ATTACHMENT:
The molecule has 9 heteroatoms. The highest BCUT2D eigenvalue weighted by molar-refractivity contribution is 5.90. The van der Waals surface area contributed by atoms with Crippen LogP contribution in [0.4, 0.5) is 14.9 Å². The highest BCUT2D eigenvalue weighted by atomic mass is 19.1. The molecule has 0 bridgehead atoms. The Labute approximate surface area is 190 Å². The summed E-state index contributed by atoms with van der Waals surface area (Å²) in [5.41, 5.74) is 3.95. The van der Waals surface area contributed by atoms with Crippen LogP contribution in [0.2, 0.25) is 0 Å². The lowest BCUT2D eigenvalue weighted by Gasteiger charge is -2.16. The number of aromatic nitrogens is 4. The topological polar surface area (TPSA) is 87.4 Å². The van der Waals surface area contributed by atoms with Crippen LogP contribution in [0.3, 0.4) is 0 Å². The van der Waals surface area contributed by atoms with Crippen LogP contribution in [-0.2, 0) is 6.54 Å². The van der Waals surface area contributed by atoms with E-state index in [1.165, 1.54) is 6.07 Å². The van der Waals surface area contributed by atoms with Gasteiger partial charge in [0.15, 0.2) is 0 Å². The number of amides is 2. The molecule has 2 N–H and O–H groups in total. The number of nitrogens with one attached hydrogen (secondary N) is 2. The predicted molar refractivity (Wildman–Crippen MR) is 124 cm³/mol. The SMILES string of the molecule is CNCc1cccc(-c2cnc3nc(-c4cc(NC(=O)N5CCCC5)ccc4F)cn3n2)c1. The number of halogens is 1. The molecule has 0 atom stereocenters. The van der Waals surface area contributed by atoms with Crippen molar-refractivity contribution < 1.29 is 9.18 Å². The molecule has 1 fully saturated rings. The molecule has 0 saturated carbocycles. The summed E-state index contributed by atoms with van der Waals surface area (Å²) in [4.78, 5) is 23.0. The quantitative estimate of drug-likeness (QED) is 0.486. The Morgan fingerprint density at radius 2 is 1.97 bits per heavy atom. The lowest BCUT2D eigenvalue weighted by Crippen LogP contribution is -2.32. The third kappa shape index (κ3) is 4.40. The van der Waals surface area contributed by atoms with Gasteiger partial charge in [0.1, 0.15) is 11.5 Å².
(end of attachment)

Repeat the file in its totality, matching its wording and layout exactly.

The molecule has 9 heteroatoms. The highest BCUT2D eigenvalue weighted by molar-refractivity contribution is 5.90. The van der Waals surface area contributed by atoms with Crippen LogP contribution in [0.4, 0.5) is 14.9 Å². The highest BCUT2D eigenvalue weighted by atomic mass is 19.1. The molecule has 0 bridgehead atoms. The Labute approximate surface area is 190 Å². The summed E-state index contributed by atoms with van der Waals surface area (Å²) in [5.41, 5.74) is 3.95. The van der Waals surface area contributed by atoms with Crippen LogP contribution in [0.2, 0.25) is 0 Å². The lowest BCUT2D eigenvalue weighted by Gasteiger charge is -2.16. The number of aromatic nitrogens is 4. The topological polar surface area (TPSA) is 87.4 Å². The van der Waals surface area contributed by atoms with Crippen LogP contribution in [0.3, 0.4) is 0 Å². The van der Waals surface area contributed by atoms with Crippen LogP contribution in [-0.2, 0) is 6.54 Å². The van der Waals surface area contributed by atoms with E-state index in [1.165, 1.54) is 6.07 Å². The van der Waals surface area contributed by atoms with Gasteiger partial charge in [0.15, 0.2) is 0 Å². The number of amides is 2. The molecule has 2 N–H and O–H groups in total. The number of nitrogens with one attached hydrogen (secondary N) is 2. The predicted molar refractivity (Wildman–Crippen MR) is 124 cm³/mol. The SMILES string of the molecule is CNCc1cccc(-c2cnc3nc(-c4cc(NC(=O)N5CCCC5)ccc4F)cn3n2)c1. The number of halogens is 1. The molecule has 0 atom stereocenters. The van der Waals surface area contributed by atoms with Crippen molar-refractivity contribution < 1.29 is 9.18 Å². The molecule has 1 fully saturated rings. The molecule has 0 saturated carbocycles. The summed E-state index contributed by atoms with van der Waals surface area (Å²) in [4.78, 5) is 23.0. The quantitative estimate of drug-likeness (QED) is 0.486. The Morgan fingerprint density at radius 2 is 1.97 bits per heavy atom. The lowest BCUT2D eigenvalue weighted by Crippen LogP contribution is -2.32. The third kappa shape index (κ3) is 4.40. The van der Waals surface area contributed by atoms with Gasteiger partial charge in [0.1, 0.15) is 11.5 Å².